by Tanya Lieberman, IBCLC | April 16, 2013 5:31 pm
Have you breastfed a baby past the one year mark?
If so, a new study in Pediatrics, which found an association between breastfeeding for a year or more and iron deficiency, might have you a bit alarmed.* We thought it deserved a closer look.
In this study, researchers examined 1,647 healthy Canadian children between 2008 and 2011 when the children were on average 3 years of age, in order to see if there was an association between how long they were breastfed and the likelihood of iron deficiency and iron deficiency anemia.
They did indeed find an association, measuring about 5% for each additional month of breastfeeding, and a cumulative probability of iron deficiency of 70% for children breastfed for a year or more compared to those breastfed for less than a year. Other factors associated with low iron were younger age, higher birth, and higher daily consumption of cow’s milk.
Their conclusion: “Increased total breastfeeding duration is associated with decreased iron stores, a clinically important association warranting additional investigation.”
So let’s take a closer look.
I asked Dr. Lori Feldman-Winter for her thoughts on this study. Dr. Feldman-Winter is Division Head of Adolescent Medicine at Cooper University Hospital, Professor of Pediatrics, and Executive Committee member of the American Academy of Pediatrics Section on Breastfeeding. Readers of our Booby Traps series will remember that she has championed the AAP’s pediatric residency curriculum on breastfeeding. She has also been very engaged on behalf of the Section on Breastfeeding in the debate over iron supplementation for breastfed babies.
She described this study as “problematic on many levels:”
My first point is that while they recorded and defined exclusive breastfeeding, they chose to analyze duration of any breastfeeding, regardless of how exclusive, and they only had 14% exclusive at 6 months. This leave lots of room to say that diets with mainly formula feeding are perhaps linked to iron deficiency, or if the supplementation was juice or cows’ milk then certainly this would increase the risk.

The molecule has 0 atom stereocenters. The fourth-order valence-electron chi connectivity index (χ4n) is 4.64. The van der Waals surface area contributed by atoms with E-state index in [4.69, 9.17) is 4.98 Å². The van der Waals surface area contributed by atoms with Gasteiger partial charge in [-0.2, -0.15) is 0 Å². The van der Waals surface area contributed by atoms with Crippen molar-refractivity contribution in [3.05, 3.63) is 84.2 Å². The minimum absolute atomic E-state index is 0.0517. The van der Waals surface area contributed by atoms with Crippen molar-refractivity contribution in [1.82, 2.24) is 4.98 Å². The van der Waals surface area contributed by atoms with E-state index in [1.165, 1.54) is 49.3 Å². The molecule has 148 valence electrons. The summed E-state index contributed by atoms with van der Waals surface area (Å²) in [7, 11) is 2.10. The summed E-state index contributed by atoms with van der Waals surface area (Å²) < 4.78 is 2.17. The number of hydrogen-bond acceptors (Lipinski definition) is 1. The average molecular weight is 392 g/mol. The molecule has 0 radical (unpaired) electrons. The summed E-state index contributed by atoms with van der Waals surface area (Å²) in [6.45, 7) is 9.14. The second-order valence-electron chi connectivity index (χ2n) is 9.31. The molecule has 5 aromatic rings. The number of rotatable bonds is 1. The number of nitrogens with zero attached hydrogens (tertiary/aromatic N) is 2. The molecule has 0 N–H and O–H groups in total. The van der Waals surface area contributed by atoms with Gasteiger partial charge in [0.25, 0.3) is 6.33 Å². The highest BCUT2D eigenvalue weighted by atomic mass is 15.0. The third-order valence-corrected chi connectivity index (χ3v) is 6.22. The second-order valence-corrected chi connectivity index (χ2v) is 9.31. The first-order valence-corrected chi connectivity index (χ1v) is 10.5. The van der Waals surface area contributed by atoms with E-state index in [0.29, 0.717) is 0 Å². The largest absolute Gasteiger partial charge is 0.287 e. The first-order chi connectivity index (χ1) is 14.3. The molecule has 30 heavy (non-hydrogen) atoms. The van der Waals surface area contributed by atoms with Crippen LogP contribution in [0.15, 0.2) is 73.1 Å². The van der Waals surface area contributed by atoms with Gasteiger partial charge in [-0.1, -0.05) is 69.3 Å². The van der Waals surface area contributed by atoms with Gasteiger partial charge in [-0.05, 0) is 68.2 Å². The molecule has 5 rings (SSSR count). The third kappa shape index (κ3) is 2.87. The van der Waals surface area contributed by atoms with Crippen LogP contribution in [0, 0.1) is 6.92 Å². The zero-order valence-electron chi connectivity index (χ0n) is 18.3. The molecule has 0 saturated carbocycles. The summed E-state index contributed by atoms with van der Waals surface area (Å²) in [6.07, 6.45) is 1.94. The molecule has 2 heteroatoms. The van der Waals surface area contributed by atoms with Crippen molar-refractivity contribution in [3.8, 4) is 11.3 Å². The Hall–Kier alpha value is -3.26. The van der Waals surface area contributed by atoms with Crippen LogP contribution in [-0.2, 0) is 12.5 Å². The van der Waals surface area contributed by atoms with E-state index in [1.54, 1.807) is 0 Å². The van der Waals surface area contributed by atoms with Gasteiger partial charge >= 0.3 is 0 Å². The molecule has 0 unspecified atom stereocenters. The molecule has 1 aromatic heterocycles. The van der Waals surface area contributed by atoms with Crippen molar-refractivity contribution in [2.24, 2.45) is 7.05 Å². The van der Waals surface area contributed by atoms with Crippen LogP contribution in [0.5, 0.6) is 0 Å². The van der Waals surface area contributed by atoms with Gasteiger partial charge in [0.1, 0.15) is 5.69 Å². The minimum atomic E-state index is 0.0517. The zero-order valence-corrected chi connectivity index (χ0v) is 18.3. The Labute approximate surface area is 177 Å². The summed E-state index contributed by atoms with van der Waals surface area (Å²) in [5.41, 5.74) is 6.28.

My next point is to challenge the theory that changes in ferritin in fact lead to problems with iron status. They demonstrate nicely that the iron status rebounds and that there was NO anemia. Thus, perhaps with prolonged breastfeeding there is value in stimulating hematopoiesis.
Additionally, it is not clear to me what the actual values of ferritin were, they only published changes in values, and one assumes this is change for normal range, but it’s not clear.
Other confounding variables not included were mode of delivery or complications with delivery, and addressing issues of timing of cord clamping. It is also not clear if they asked about and controlled for intake of iron supplements.
And as always, it’s important to look for industry ties in research. One of the nine authors disclosed that he is a consultant to several pharmaceutical companies that make iron supplements and (though this is not stated in the disclosure) either currently or until recently produced infant formula. It’s worth noting that, like the image for this post shows, some iron drops are made by formula companies.
This study is the latest in a long-running debate about iron supplementation for breastfed babies which has recently become more heated.
In 2010 the AAP began recommending iron supplementation for exclusively breastfed babies starting at 4 months of age. That recommendation was quite controversial, and the AAP Section on Breastfeeding submitted a letter (co-authored by Dr. Feldman-Winter) challenging this recommendation when it was released. You can read more about the research basis for the AAP recommendation, the Section on Breastfeeding’s response here.
The letter states, “Given that research has shown potential harm in infant growth and morbidity when iron supplementation is provided to iron-sufficient infants one wonders if universal iron supplementation will be deleterious to the population of developing infants who are breastfeeding exclusively.” Their alternative to universal iron supplementation: Delayed cord clamping at birth and screening for at risk babies at 6 months.
The subsequent 2012 AAP breastfeeding policy states only that “supplementation or oral iron drops before 6 months may be needed to support iron stores.” But based on how the pendulum keeps swinging on this issue, this most recent study may lead to some re-evaluation of that recommendation.
This is all quite confusing to health care providers, let alone parents, and each new turn of events in this story seems to muddy the waters further. We can only hope that close examination of the evidence and consultation with knowledgeable and breastfeeding-supportive providers will guide us to make the best decisions for our children.
What’s your experience been like with iron supplementation for your breastfed baby?
*This discussion is provided for educational purposes, and does not substitute for medical advice provided by your health care providers. Please consult them for care suited to your individual needs.
Source URL: http://www.bestforbabes.org/science-you-can-use-really-breastfeeding-for-a-year-or-more-iron-deficiency
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